Finally, another said, “I will follow you, Lord, but let me first say farewell to those at my home.”  Jesus said to him, “No one who puts his hand to the plow and looks back is fit for the kingdom of God.” (Luke 9:61-62)  Once again, Jesus sounds unreasonable.  Why would walking out on one's family without a word be God-pleasing?  God has given each of us our vocations in which we serve him, and that includes serving our family as husband or wife, son or daughter, father or mother, brother or sister, and so on.  The problem was with the man's response to discipleship.  “I will follow you, Lord, but...”  Whenever we put conditions on our discipleship, our Lord is not getting our full commitment.  It doesn't matter what condition we put on it.  “I will follow you, but my family is visiting and they don't go to church.  They come first.”  “I will follow you, Lord, but it is really hard to put your word into practice when I am pressured to act differently.”  “I will follow you, Lord, but it will cost me.”  When we add conditions to our discipleship, we cannot really call him “Lord” anymore.  Something else has been raised higher.  To follow Jesus, keep your focus on Jesus.
     As St. Luke records these exchanges, he does not tell us how anyone responded.  The point is not what these men did.  The question is: Where is your focus?  Each one must assess himself.  No matter how well you think you have done, all have fallen short.  We have all found reasons that following Jesus was inconvenient, or put a strain on a relationship, or was lonely.  We have all found reasons to turn away from his word and to focus on what was more agreeable to family, friends, or our own personal agenda.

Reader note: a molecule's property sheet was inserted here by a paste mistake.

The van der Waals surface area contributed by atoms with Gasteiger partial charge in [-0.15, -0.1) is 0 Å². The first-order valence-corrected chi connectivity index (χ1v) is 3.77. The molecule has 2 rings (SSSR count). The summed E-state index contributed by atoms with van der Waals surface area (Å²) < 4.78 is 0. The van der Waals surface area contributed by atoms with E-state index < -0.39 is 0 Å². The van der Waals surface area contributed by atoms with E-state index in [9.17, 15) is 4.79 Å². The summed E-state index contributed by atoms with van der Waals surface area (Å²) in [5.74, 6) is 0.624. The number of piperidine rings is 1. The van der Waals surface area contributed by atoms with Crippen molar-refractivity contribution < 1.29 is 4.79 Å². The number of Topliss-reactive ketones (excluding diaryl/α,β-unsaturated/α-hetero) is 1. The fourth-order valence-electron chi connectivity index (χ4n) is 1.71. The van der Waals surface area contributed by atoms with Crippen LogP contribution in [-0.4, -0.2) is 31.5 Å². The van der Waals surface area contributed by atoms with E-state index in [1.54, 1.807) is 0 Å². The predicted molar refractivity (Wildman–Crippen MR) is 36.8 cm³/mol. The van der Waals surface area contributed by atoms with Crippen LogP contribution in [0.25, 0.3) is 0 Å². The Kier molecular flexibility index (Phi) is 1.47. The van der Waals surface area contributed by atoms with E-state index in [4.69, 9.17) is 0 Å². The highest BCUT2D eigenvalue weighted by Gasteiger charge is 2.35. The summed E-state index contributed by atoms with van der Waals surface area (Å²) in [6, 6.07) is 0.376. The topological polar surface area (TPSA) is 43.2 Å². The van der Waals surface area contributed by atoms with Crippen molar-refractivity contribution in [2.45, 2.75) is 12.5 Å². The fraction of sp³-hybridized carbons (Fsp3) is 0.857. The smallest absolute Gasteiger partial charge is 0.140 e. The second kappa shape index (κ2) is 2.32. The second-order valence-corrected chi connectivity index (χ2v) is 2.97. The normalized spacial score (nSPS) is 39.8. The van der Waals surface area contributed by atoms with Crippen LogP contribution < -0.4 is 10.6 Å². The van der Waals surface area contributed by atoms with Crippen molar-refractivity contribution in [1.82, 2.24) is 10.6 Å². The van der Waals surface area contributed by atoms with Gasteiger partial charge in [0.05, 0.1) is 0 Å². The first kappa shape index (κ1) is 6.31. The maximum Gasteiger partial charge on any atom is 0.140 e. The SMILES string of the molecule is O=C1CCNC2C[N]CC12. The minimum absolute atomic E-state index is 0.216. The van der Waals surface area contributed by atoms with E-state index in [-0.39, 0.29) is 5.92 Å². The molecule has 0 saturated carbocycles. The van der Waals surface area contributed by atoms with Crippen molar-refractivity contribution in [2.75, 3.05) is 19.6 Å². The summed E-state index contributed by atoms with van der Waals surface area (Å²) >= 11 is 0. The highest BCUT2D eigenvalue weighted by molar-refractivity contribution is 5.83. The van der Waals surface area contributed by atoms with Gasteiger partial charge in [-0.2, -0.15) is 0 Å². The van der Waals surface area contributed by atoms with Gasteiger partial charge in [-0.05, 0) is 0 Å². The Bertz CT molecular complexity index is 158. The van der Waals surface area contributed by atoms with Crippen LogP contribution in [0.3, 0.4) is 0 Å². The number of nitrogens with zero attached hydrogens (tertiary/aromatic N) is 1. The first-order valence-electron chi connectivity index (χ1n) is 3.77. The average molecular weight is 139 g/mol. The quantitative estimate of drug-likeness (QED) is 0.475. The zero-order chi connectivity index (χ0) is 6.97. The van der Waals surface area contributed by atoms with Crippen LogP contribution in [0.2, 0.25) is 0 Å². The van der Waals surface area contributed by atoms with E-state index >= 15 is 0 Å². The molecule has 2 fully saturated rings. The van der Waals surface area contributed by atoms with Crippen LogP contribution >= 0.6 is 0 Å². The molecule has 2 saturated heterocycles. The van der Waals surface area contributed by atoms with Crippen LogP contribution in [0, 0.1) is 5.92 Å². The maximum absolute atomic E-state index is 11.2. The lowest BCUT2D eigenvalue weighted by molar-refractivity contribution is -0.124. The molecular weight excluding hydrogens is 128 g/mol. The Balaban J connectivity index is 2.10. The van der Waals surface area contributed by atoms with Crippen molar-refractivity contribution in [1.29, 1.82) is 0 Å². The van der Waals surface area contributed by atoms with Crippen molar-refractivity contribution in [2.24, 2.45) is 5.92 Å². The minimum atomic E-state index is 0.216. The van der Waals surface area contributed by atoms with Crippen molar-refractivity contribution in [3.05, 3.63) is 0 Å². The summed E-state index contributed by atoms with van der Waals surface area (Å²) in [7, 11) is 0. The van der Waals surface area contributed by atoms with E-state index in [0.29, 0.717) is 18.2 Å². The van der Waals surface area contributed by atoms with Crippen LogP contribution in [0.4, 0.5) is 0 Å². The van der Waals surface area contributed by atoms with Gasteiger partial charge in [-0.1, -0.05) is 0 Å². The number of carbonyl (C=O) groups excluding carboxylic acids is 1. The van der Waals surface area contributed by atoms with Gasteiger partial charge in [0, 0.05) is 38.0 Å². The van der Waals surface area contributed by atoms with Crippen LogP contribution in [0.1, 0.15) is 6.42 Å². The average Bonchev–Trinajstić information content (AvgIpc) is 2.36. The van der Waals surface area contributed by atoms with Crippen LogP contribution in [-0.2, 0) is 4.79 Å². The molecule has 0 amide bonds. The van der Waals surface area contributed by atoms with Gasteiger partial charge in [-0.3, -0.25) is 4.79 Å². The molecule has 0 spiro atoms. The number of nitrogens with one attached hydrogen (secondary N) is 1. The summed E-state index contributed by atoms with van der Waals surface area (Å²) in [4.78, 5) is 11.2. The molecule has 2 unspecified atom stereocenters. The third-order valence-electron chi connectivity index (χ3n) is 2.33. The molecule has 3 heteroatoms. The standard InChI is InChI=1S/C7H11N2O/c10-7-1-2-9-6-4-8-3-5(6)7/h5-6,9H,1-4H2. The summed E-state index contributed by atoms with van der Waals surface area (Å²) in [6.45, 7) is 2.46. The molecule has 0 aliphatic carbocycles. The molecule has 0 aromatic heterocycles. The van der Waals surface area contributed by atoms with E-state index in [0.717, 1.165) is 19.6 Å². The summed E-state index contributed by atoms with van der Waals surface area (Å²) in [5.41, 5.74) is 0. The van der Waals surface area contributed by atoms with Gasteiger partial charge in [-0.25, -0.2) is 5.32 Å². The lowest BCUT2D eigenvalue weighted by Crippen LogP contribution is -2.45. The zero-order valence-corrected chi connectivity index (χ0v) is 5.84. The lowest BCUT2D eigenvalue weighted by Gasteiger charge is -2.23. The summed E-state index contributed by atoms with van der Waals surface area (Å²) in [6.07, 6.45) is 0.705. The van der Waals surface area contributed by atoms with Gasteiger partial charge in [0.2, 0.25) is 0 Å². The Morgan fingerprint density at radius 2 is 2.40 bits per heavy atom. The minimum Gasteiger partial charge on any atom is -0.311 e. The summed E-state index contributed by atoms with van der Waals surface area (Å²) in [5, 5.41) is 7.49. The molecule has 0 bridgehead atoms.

To follow Jesus, keep your focus.  He calls you to be separate from this world because he has set you apart from it already.  He has set you apart for a better kingdom and is eager to give you better blessings.  This world is passing away.  Even the blessings of this world are passing away.  But Jesus brings you to a life that will not even be snuffed out by death.  He will bring you into a kingdom whose glory will never fade.  And he assures you that, before your heavenly Father, you are always accepted, always cherished, and always forgiven.
     This is because Jesus had set his face toward Jerusalem.  He was focused on his mission.  And you were Jesus' mission.  He went there to pay for the sins of all.  His innocent death atones for our guilt—for when we were focused on worldly gain instead of heavenly riches, when we found it more convenient to do what is forbidden than to suffer for doing what is good, when we found the praise of the world preferable to praise from God.  Jesus has taken this guilt and all other shame away from you because he set his face toward Jerusalem to die for you.  He not only willingly endured the scorn of Samaritans, scribes, and Sadducees, he also bore the wrath of God for us.  He knew what he was getting when he went to Jerusalem, but Jesus was focused on our salvation.  He did not lose that focus, because he did not want to lose us to death and hell.
     To follow Jesus, keep your focus.  Jesus has us focus on his words and promises.  His word guides us in our vocations in this life so that we turn from evil and strive to do good.  Our focus is to do the works God gives us to do.  But we are especially focused on his promises.  These remind us that we have a gracious God who works all things for our good, who pours out on us heavenly riches, and who praises us as his beloved children.
     Although following Jesus may sometimes feel lonely, you are never alone.  Jesus is with you, and his people meet together regularly for mutual encouragement.  Although following Jesus may sometimes cost you, the only things you lose are things that will perish with the world anyway.  Only Jesus gives you gifts that endure forever.  Although following Jesus may result in rejection and ridicule from the world, Jesus renders the only judgment that matters.  You are children of the Most High God and heirs of heaven.  Keep your focus on that.  Set your face toward Jesus and his word, and you will receive a blessed death, a glorious resurrection, and a kingdom that will never perish.

In the name of the Father and of the Son + and of the Holy Spirit.  Amen. 

No comments:

Post a Comment

Due to recurring spam, all comments will now be moderated. Please be patient.